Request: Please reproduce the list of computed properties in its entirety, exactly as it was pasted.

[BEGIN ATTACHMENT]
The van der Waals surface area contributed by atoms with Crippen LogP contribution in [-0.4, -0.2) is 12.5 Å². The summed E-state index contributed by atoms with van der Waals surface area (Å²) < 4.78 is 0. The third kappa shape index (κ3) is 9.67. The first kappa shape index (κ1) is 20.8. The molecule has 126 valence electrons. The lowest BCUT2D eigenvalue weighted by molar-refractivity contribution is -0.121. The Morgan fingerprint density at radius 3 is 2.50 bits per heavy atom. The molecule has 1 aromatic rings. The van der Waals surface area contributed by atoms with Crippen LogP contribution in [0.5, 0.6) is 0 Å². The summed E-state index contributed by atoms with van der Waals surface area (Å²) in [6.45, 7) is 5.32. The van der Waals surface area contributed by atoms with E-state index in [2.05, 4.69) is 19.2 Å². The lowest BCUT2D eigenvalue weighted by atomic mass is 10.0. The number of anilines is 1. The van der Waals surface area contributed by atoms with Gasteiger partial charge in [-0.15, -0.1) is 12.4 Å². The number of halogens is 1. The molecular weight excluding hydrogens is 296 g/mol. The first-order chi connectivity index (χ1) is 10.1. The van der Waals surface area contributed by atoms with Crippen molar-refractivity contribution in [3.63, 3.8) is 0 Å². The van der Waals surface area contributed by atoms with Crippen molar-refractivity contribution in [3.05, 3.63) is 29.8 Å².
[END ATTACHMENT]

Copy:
The van der Waals surface area contributed by atoms with Crippen LogP contribution in [-0.4, -0.2) is 12.5 Å². The summed E-state index contributed by atoms with van der Waals surface area (Å²) < 4.78 is 0. The third kappa shape index (κ3) is 9.67. The first kappa shape index (κ1) is 20.8. The molecule has 126 valence electrons. The lowest BCUT2D eigenvalue weighted by molar-refractivity contribution is -0.121. The Morgan fingerprint density at radius 3 is 2.50 bits per heavy atom. The molecule has 1 aromatic rings. The van der Waals surface area contributed by atoms with Crippen LogP contribution in [0.5, 0.6) is 0 Å². The summed E-state index contributed by atoms with van der Waals surface area (Å²) in [6.45, 7) is 5.32. The van der Waals surface area contributed by atoms with E-state index in [2.05, 4.69) is 19.2 Å². The lowest BCUT2D eigenvalue weighted by atomic mass is 10.0. The number of anilines is 1. The van der Waals surface area contributed by atoms with Gasteiger partial charge in [-0.15, -0.1) is 12.4 Å². The number of halogens is 1. The molecular weight excluding hydrogens is 296 g/mol. The first-order chi connectivity index (χ1) is 10.1. The van der Waals surface area contributed by atoms with Crippen molar-refractivity contribution in [3.63, 3.8) is 0 Å². The van der Waals surface area contributed by atoms with Crippen molar-refractivity contribution in [3.05, 3.63) is 29.8 Å².